When Jovante Anderson ’19 (Kingston, Jamaica) met Alex Bates for his admissions interview at a Jamaican hotel, he was prepared. And nervous. There was no need.
Bates, associate director of admissions, quickly engaged Anderson in an easy conversation about school and his passion for writing, theater, and leadership. He even laughed at the jokes Anderson composed specifically for the interview and practiced with his friends the night before.
“Mr. Bates valued my voice. He convinced me that I wanted to be at a place like Lafayette that will embrace my individuality.”
Anderson is this year’s recipient of the Lafayette-Jamaica Scholarship, joining inaugural recipient Rojhae Panton ’18 (St. Catherine, Jamaica), a chemical engineering major. The scholarship covers 100 percent of a recipient’s financial needs up to full tuition for four years as well as a $4,000 stipend for a short-term study abroad course.
It was established last year during Jamaican Prime Minister Portia Simpson Miller’s visit to Lafayette. She gave the keynote address at the College’s 179th Commencement and received an honorary Doctor of Public Service degree. Earlier this month, Anderson, his parents, and his high school principal, Nadine Molloy, were the guests of the prime minister at Jamaica House during her formal press event to acknowledge the scholarship.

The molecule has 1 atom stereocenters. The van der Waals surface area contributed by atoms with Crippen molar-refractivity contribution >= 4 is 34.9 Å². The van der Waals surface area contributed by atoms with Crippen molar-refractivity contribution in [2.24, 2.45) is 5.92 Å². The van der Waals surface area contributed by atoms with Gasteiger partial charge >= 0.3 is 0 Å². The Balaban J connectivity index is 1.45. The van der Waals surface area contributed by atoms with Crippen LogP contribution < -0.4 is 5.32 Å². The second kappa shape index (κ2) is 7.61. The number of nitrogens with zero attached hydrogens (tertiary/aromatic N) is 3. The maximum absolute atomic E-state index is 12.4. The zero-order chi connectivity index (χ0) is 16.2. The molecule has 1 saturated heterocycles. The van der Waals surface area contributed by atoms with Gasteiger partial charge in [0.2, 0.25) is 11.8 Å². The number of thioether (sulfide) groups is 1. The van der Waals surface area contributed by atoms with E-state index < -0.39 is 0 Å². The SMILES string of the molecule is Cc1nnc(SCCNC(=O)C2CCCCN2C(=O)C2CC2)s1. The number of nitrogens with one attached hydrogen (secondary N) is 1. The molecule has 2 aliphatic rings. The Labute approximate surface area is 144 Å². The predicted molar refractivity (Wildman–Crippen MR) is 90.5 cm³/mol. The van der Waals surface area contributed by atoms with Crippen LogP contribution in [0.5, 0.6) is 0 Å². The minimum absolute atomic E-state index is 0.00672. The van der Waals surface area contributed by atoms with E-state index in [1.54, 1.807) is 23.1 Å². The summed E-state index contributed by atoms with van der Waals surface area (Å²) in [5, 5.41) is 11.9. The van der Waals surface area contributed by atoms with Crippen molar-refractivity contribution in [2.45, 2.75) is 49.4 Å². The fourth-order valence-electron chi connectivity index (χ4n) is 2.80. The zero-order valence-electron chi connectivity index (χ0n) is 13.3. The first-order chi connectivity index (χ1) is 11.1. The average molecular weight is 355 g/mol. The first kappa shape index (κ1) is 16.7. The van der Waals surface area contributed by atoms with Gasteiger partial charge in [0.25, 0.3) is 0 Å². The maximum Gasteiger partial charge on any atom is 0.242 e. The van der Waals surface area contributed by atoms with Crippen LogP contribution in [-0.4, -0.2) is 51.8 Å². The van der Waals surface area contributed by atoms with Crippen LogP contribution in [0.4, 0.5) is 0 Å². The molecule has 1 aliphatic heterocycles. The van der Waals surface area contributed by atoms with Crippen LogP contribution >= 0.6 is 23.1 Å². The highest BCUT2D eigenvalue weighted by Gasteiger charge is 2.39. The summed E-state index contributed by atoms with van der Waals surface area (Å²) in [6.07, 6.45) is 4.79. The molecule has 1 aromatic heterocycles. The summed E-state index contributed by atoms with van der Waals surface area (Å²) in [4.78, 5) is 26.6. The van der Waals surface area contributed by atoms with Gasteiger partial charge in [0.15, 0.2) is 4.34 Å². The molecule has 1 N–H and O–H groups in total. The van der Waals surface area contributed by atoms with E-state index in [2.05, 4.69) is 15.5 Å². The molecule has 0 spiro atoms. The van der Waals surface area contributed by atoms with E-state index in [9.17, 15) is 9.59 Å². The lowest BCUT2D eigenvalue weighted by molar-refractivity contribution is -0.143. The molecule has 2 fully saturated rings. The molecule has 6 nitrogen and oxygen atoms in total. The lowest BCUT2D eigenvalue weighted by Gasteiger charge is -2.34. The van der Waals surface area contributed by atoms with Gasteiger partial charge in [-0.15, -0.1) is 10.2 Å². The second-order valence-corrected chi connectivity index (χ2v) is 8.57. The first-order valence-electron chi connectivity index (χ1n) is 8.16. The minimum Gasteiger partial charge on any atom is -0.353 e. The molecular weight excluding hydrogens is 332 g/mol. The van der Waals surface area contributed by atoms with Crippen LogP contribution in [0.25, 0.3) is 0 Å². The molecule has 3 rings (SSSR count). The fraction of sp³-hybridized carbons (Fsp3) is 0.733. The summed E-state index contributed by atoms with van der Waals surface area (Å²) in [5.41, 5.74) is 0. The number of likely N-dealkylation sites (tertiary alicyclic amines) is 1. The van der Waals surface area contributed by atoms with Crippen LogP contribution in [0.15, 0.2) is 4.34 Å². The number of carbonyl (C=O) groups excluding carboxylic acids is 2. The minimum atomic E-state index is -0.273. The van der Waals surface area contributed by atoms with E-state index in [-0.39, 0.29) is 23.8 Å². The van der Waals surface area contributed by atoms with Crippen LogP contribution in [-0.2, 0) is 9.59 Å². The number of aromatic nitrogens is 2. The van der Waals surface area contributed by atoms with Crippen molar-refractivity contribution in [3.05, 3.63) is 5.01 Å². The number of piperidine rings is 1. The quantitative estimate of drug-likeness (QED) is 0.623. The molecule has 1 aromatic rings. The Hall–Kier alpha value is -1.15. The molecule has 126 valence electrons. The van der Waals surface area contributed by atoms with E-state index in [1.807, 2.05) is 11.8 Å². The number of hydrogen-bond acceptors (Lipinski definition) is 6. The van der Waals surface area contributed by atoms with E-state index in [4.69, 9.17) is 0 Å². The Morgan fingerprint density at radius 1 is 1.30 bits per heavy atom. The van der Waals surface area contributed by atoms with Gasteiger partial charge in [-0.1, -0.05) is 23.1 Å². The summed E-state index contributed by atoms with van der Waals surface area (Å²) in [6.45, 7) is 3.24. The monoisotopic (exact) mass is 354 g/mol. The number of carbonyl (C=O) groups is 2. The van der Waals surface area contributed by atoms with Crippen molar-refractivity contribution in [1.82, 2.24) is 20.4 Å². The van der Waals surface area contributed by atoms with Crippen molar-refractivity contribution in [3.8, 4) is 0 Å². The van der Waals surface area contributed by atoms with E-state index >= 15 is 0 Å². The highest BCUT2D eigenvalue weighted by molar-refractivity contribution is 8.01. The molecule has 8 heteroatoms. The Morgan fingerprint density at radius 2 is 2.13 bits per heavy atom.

Gladstone “Fluney” Hutchinson, associate professor of economics, who served as the director-general of the Planning Institute of Jamaica for two years, helped facilitate the creation of the scholarship. He explains that Lafayette’s interdisciplinary approach to education—most notably its blend of the liberal arts and engineering—is uncharacteristic of the Jamaican and British models of higher education.
“The scholarship is a wonderful demonstration of Lafayette’s commitment to leadership in an increasingly interconnected world,” says Hutchinson. “Jamaican efforts to build a modern economy around becoming a global commercial hub will require it to strengthen its human capital and skills.”
At Ardenne High School in Kingston, Anderson focused on English and Spanish literature, Caribbean studies, and theater. One of his favorite projects was adapting a Caribbean novel into a one-hour play that he wrote and directed for a student-led workshop. A “huge theater junkie” who performed with the Jamaica Musical Theater Company, Anderson used the opportunity to show how language creates and re-creates reality and shapes how people perceive the world around them.
Anderson, who has never lived outside Jamaica, is enthusiastic about the opportunities and challenges that await him on College Hill. Calling people his passion, he plans to study psychology and English as he pursues his dream of becoming a speech pathologist. Inspired by a cousin who had to overcome stuttering and learning disabilities in order to communicate comfortably, Anderson wants to help others, and he’s confident that the resources at Lafayette will help make that happen.
“I wanted to find a career path that would integrate all my passions—people, language, and communication,” he says. “I’ve always believed that language and communication are gifts. There is something ironically ineffable about a baby’s first words or a person’s last words, about how our lives are shaped by bits and pieces of conversation. When you give someone the chance to improve or regain their speech or communications skills, you’re really opening up their world to all the possibilities for living a fuller life.”